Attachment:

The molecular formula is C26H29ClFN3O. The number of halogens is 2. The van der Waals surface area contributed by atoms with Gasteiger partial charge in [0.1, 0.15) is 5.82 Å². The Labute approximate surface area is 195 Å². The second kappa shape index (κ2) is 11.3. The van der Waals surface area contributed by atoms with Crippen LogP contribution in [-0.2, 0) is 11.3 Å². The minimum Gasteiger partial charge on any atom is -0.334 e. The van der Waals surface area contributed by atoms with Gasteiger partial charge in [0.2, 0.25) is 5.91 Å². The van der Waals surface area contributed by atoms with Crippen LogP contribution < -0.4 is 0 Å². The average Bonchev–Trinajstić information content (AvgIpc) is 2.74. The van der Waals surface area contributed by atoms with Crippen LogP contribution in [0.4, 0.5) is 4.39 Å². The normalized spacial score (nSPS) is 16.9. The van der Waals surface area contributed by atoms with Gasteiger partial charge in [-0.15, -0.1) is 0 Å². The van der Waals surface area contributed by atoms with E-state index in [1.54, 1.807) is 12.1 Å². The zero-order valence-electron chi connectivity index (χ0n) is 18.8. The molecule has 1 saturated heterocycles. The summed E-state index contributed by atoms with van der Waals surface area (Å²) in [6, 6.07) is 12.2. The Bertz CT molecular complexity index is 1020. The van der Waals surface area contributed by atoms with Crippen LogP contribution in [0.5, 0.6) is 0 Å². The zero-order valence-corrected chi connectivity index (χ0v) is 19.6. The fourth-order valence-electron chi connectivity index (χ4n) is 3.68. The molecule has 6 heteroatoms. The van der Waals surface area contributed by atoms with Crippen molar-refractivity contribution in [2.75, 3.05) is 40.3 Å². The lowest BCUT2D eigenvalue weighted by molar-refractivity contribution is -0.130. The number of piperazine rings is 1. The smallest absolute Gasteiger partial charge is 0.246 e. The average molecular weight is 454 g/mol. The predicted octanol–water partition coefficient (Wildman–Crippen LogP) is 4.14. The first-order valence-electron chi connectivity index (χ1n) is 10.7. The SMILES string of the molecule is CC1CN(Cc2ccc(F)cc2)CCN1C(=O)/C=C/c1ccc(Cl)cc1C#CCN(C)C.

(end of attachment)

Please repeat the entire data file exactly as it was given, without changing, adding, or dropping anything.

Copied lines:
The molecular formula is C26H29ClFN3O. The number of halogens is 2. The van der Waals surface area contributed by atoms with Gasteiger partial charge in [0.1, 0.15) is 5.82 Å². The Labute approximate surface area is 195 Å². The second kappa shape index (κ2) is 11.3. The van der Waals surface area contributed by atoms with Crippen LogP contribution in [-0.2, 0) is 11.3 Å². The minimum Gasteiger partial charge on any atom is -0.334 e. The van der Waals surface area contributed by atoms with Gasteiger partial charge in [0.2, 0.25) is 5.91 Å². The van der Waals surface area contributed by atoms with Crippen LogP contribution < -0.4 is 0 Å². The average Bonchev–Trinajstić information content (AvgIpc) is 2.74. The van der Waals surface area contributed by atoms with Crippen LogP contribution in [0.4, 0.5) is 4.39 Å². The normalized spacial score (nSPS) is 16.9. The van der Waals surface area contributed by atoms with Gasteiger partial charge in [-0.15, -0.1) is 0 Å². The van der Waals surface area contributed by atoms with E-state index in [1.54, 1.807) is 12.1 Å². The zero-order valence-electron chi connectivity index (χ0n) is 18.8. The molecule has 1 saturated heterocycles. The summed E-state index contributed by atoms with van der Waals surface area (Å²) in [6, 6.07) is 12.2. The Bertz CT molecular complexity index is 1020. The van der Waals surface area contributed by atoms with Crippen LogP contribution in [0.5, 0.6) is 0 Å². The zero-order valence-corrected chi connectivity index (χ0v) is 19.6. The fourth-order valence-electron chi connectivity index (χ4n) is 3.68. The molecule has 6 heteroatoms. The van der Waals surface area contributed by atoms with Crippen molar-refractivity contribution in [2.75, 3.05) is 40.3 Å². The lowest BCUT2D eigenvalue weighted by molar-refractivity contribution is -0.130. The number of piperazine rings is 1. The smallest absolute Gasteiger partial charge is 0.246 e. The average molecular weight is 454 g/mol. The predicted octanol–water partition coefficient (Wildman–Crippen LogP) is 4.14. The first-order valence-electron chi connectivity index (χ1n) is 10.7. The SMILES string of the molecule is CC1CN(Cc2ccc(F)cc2)CCN1C(=O)/C=C/c1ccc(Cl)cc1C#CCN(C)C.